A grant study (Carroll et al., 2020) with a control group was just published under the Journal of Behavioral Medicine . Quality-of-Life-Therapy was used to improve positive emotions among patients with cardio-implantable cardioverter defibrillators (ICDs). This is the 3rd grant-supported study with a control group (Rodrigue, Baz et al. 2005, Rodrigue, Mandel, et al. 2005). Quality-of-Life-Therapy meets the clinical psychology criteria summarized by Kazdin for an evidence-based intervention (Frisch, 2016), and Seligman agrees: it has “good empirical validation” (Seligman, 2011; Rashid and Seligman, 2014). The three grant studies provide data in support of the sensitivity to treatment-related changes on the part of the Quality-of-Life-Inventory.
J Behav Med.pdf
Abedi, M.R. and Vostanis, P. (2010). Evaluation of Quality of Life Therapy for parents of children with obsessive-compulsive disorders in Iran. European Child and Adolescent Psychiatry.
Carroll, A.J., Christon, L.M., Rodrigue, J.R., Fava, J.L., Frisch, M.B, & Serber, E.R. (2020). Implementation, feasibility, and acceptability of Quality-of-Life-Therapy to improve positive emotions among patients with implantable cardioverter defibrillators. Journal of Behavior Medicine, in press and online 2020. https://doi.org/10.1007/s10865-020-00153-2 .
Clark, D.A. (2006). Foreword. In M.B. Frisch, Quality-of-Life-Therapy (pp. xi-x). Hoboken, New Jersey: John Wiley & Sons.
Frisch, M. B. (2006). Quality-of-Life-Therapy. Hoboken, New Jersey: John Wiley & Sons.
Frisch, M.B. (2009). Quality-of-Life-Inventory Handbook: A Guide for Laypersons, Clients, and Coaches. Minneapolis, MN: NCS Pearson and Pearson Assessments.
Frisch, M.B. (2016), Quality-of-Life-Therapy, In A.M. Wood and J. Johnson (Eds.), The Wiley Handbook of Positive Clinical Psychology, New York: John Wiley & Sons.
Frisch, M. B., Clark, M. P., Rouse, S. V., Rudd, M. D., Paweleck, J., & Greenstone, A. (2005). Predictive and treatment validity of life satisfaction and the Quality-of-Life-Inventory. Assessment, 12, 66–78.
Kazdin, A. E. (2006). Arbitrary metrics: Implications for identifying evidence-based treatments. American Psychologist, 61(1), 42-49.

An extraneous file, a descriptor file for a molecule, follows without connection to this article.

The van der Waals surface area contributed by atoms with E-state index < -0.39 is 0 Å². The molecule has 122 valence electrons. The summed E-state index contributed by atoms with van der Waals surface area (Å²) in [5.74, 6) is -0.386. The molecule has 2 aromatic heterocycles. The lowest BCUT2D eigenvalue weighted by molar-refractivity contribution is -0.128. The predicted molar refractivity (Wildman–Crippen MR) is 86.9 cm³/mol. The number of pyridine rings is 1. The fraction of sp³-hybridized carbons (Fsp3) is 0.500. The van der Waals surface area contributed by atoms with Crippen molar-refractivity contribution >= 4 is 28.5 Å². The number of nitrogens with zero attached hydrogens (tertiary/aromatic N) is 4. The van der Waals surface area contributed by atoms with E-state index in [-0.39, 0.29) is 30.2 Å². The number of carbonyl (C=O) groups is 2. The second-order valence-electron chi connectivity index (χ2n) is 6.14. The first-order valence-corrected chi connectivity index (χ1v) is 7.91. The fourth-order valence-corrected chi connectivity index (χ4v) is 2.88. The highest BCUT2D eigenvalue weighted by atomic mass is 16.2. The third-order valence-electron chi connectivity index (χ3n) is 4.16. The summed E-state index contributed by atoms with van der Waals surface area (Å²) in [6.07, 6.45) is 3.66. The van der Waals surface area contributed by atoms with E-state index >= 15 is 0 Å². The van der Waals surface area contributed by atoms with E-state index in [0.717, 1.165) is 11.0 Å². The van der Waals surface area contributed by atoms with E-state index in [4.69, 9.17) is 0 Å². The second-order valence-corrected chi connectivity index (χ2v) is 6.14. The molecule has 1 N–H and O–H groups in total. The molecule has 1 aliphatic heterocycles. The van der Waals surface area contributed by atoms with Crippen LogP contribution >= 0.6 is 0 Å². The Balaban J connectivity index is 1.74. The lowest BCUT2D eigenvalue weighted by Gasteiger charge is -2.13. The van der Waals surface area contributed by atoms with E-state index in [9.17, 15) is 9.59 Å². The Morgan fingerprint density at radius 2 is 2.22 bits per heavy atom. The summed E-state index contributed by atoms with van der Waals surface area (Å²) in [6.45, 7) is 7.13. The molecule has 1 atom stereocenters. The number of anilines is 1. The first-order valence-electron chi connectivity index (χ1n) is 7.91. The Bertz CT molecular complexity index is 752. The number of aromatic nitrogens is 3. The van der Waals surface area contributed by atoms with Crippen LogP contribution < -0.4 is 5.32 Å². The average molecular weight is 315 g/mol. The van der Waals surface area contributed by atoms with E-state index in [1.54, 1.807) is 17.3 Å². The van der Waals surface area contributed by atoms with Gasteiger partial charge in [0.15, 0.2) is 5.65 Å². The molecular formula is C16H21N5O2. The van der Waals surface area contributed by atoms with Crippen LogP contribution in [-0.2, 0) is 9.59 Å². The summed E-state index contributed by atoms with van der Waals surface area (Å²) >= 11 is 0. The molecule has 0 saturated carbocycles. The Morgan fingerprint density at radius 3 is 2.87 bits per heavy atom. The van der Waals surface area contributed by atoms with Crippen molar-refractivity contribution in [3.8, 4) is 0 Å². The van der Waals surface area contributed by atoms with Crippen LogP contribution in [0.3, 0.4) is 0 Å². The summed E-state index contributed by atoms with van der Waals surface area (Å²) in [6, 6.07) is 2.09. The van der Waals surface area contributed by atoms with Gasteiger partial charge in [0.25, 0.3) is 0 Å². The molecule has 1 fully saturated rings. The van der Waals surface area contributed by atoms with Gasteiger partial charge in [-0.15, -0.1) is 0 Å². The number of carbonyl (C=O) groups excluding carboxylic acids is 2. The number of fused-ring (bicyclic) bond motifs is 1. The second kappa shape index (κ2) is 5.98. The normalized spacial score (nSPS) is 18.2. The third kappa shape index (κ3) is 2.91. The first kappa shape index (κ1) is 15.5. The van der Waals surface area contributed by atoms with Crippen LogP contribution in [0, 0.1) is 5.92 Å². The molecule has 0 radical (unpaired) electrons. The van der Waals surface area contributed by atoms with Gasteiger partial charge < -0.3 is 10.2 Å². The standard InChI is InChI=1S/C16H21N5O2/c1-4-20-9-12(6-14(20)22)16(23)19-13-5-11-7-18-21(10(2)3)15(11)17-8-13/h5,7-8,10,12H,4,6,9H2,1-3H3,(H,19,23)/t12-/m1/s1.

Land, K. C. (2006). Quality of Life Therapy for All!: A review of Frisch’s approach to positive psychology, Quality of Life Therapy. SINET (Social Indicators Network News), 85, 1-4.
Rashid, T. and Seligman, M. E. P. (2011). Positive psychotherapy. In D. Wedding and R. Corsini (Eds.). Current Psychotherapies (10th Ed.)..
Rodrigue, J.R. Mandelbrot, D.A., and Pavlakis, M. (2011). A psychological intervention to improve quality of life and reduce psychological distress in adults awaiting kidney transplantation. Nephrology Dialysis Transplantation, 26(2): 709-715.
Rodrigue, J.R., Widows, M.R., & Baz, M.A. (2006). Caregivers of patients awaiting lung transplantation: Do they benefit when the patient is receiving psychological services, Progress in Transplantation, 16, 336-342.
Rodrigue, J. R., Baz, M.A., Widows, M.R. , & Ehlers, S.L. (2005). “A Randomized Evaluation of Quality of Life Therapy with Patients Awaiting Lung Transplantation”. American Journal of Transplantation, 5, 2425-2432.
Seligman, M. E. P. (2011). Flourish. New York: Free Press.
Retired Professor of Psychology
As most of you might already know from the newsletters and e-mails via IUSSP, EAPS and others, the Call for Papers for the Vienna Yearbook of Population Research (VYPR) 2021 Special Issue on “Demographic Aspects of Human Wellbeing” is open now.
We want to draw the attention of all oral and poster presenters as well as of all submitters of papers for the WIC 2019 Conference to this call and kindly invite you to submit your papers until 31 March 2020.
The VYPR is an open-access journal that has been published annually by the Vienna Institute of Demography (VID) of the Austrian Academy of Sciences since 2003. It is addressing population trends as well as a broad range of theoretical and methodological issues in population research. Examples of topics for the Special Issue include: